The History of Adelaide Plumbing
Adelaide is forever linked to the River Torrens, the most significant river within the Adelaide Plains. Although the Torrens has faced some challenges, it helped spur the city towards modern sewerage plumbing.
But how exactly was an unhygienic past overcome? Find out more with the history of Adelaide’s plumbing and sewerage.
A Brief River Torrens History
Stretching for 85 kilometres, the Indigenous Kaurna people called the Torrens Karrawirra Parri (karra – redgum, wirra – forest, parri – river). It was integral to the lives of the Kaurna people.
When colonial settlers arrived to create a permanent settlement in 1836, many of them chose to camp nearby the Torrens. Surveyor-General Colonel William Light instantly recognised its importance as the major source of drinking water, too. That’s why his plans for Adelaide centred around the Torrens from the start.
Unfortunately, looking after the environment was not on the radar of early settlers. As a result, the Torrens was a free-for-all. Locals used it to bathe, for drinking water, and to dump any waste.
In less than 50 years, the once beautiful river degraded badly. One cause was the removal of trees and gravel which caused severe erosion. The other was a mix of pollutants and human waste which quickly led to some disastrous side effects.
During the 1800s, settlers either used toilet pans or a pan closet toilet, which was also called a thunderbox. A thunderbox toilet was essentially a bucket, or pan, housed in a wooden structure. There was no plumbing, and little hygiene.
The waste collected in the pan was dumped straight into the Torrens. Straight into Adelaide’s water supply.
And so, typhoid and dysentery were widespread. In 1839, on a day where five children died from dysentery, bathing, and animal disposal in and around the River Torrens was banned. Finally, in 1852, the government built a dedicated water storage facility.
Improving Adelaide’s Water Quality
In 1856, a commission was inaugurated to solve the city’s water supply and sewerage problems. The commission also instructed citizens to make and use water filters. Most were ineffective, using jars, slate, washed gravel, sand and washed charcoal.
Still, improvements were on the way. Two years later, in 1858, a weir was built to supply water to an off-stream reservoir at Thorndon Park. Adelaide was supplied with a cast iron trunk main which ran along Payneham Road to the newly constructed Kent Town Valve House.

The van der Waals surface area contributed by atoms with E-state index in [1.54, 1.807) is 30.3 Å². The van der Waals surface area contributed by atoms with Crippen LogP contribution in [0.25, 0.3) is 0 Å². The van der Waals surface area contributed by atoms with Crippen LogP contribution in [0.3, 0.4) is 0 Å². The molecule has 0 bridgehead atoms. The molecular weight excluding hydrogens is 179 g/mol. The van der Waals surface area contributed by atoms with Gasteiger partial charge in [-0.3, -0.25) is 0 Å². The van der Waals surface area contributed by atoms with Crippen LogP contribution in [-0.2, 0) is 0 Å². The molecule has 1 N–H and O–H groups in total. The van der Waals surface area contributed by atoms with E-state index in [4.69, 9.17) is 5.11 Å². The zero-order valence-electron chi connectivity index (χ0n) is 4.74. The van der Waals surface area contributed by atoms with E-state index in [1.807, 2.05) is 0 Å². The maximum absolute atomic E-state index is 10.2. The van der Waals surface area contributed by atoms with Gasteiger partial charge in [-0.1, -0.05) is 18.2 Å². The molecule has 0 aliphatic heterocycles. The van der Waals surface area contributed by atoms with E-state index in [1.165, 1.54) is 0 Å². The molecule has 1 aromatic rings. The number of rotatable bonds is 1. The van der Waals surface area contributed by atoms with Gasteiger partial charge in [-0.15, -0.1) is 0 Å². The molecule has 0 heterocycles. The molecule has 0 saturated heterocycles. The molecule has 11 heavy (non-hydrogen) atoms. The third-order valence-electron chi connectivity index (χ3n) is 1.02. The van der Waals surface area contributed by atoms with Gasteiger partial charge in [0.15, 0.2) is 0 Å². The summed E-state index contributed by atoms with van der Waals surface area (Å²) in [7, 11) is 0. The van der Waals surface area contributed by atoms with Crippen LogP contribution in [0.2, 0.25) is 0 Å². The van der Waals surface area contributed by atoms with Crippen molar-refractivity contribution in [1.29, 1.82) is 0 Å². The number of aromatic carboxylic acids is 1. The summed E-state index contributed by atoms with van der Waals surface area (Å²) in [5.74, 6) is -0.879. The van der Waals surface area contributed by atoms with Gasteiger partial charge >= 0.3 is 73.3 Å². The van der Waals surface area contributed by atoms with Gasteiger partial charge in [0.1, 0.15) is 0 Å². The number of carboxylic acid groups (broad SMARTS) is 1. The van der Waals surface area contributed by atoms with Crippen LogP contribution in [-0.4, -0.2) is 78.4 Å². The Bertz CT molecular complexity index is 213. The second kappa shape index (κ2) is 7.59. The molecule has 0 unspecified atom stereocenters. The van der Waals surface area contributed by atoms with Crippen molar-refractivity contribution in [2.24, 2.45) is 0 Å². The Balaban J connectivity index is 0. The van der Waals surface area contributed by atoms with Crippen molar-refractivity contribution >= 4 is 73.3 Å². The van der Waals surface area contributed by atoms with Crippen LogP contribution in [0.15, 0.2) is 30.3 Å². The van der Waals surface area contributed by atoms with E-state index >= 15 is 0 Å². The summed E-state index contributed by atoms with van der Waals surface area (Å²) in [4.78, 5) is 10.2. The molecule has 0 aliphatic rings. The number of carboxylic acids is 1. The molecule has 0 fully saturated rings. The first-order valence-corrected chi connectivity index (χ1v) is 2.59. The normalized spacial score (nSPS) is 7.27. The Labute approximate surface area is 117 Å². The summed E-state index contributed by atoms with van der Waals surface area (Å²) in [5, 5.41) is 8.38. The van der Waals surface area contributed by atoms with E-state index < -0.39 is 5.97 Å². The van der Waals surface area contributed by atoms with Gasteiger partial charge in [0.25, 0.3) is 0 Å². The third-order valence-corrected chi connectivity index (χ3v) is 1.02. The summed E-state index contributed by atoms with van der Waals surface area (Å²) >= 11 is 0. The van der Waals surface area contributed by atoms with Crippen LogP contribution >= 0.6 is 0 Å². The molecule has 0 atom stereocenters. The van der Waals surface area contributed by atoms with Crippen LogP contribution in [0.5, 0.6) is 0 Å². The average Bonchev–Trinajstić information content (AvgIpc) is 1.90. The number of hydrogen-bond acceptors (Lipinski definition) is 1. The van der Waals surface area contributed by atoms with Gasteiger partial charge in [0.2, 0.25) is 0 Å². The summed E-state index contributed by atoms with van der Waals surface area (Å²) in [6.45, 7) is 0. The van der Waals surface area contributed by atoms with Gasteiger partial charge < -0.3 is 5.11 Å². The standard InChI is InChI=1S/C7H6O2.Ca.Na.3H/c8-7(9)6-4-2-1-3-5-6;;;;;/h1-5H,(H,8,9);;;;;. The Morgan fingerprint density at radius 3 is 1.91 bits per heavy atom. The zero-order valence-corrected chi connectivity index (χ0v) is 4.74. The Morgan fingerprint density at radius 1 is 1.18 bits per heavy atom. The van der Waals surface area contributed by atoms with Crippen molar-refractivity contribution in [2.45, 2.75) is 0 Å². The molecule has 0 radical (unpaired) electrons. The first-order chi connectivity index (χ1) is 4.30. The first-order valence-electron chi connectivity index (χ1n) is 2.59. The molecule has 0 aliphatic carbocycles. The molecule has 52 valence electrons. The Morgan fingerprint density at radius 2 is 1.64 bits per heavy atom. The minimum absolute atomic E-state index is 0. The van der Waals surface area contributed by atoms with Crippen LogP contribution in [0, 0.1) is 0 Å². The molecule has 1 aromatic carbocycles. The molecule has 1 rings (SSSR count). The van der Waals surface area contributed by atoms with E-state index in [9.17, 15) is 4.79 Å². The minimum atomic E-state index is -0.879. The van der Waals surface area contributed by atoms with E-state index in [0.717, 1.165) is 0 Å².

By the time 1860 hit, water was delivered to Adelaide’s citizens for the first time, but this did not come without problems. Citizens were warned to open their taps so that air could escape and those that didn’t had their taps blown across the room by the water pressure.
In fact, the city’s early water pressure was so strong that the hydraulic pressure could operate a lift. Firefighters even tried to hose down loose dust from the roads and ended up damaging the surfaces because of the water pressure.
Over the next few decades, the Adelaide water supply expanded beyond the city. Port Adelaide was supplied from a reservoir constructed on O’Connell street in the city’s north and Glenelg was supplied from South Terrace.
By 1881, a fully functioning water-borne sewerage system was also installed. Although it didn’t stretch to every home, Adelaide was the first city in Australia to have one. And it was the perfect starting point for more and more improvement.
Adelaide Sewerage Evolution
The River Torrens gradually improved over the decades thanks to Adelaide’s expanding sewerage system. Sadly, it’s never quite regained its full majesty, but has remained relatively steady.
By 1955, Adelaide became the first city in the country to have 75 per cent of its suburbs connected to sewers. Meanwhile, over five decades later, the reservoirs which remain operational further into the Adelaide Hills, supply roughly 60 per cent of Adelaide’s water supply.
The evolution of Adelaide’s sewerage system also paved the way for iconic companies such as Caroma. South Australian based Caroma was the first organisation in the world to manufacture one-piece plastic toilet cisterns.
Meanwhile, in 1980, Caroma developed the dual-flush toilet, which has saved a whopping 32,000 litres of water per household.
Other iconic names to have come out of Adelaide include our team, Metropolitan Plumbing! Born in 1995, Metropolitan Plumbing has always aimed to provide premier plumbing services. Over 25 years later we remain one of the most recognised brand names in Australia and remain committed to providing dependable customer service.
Published: 18 Jun, 2020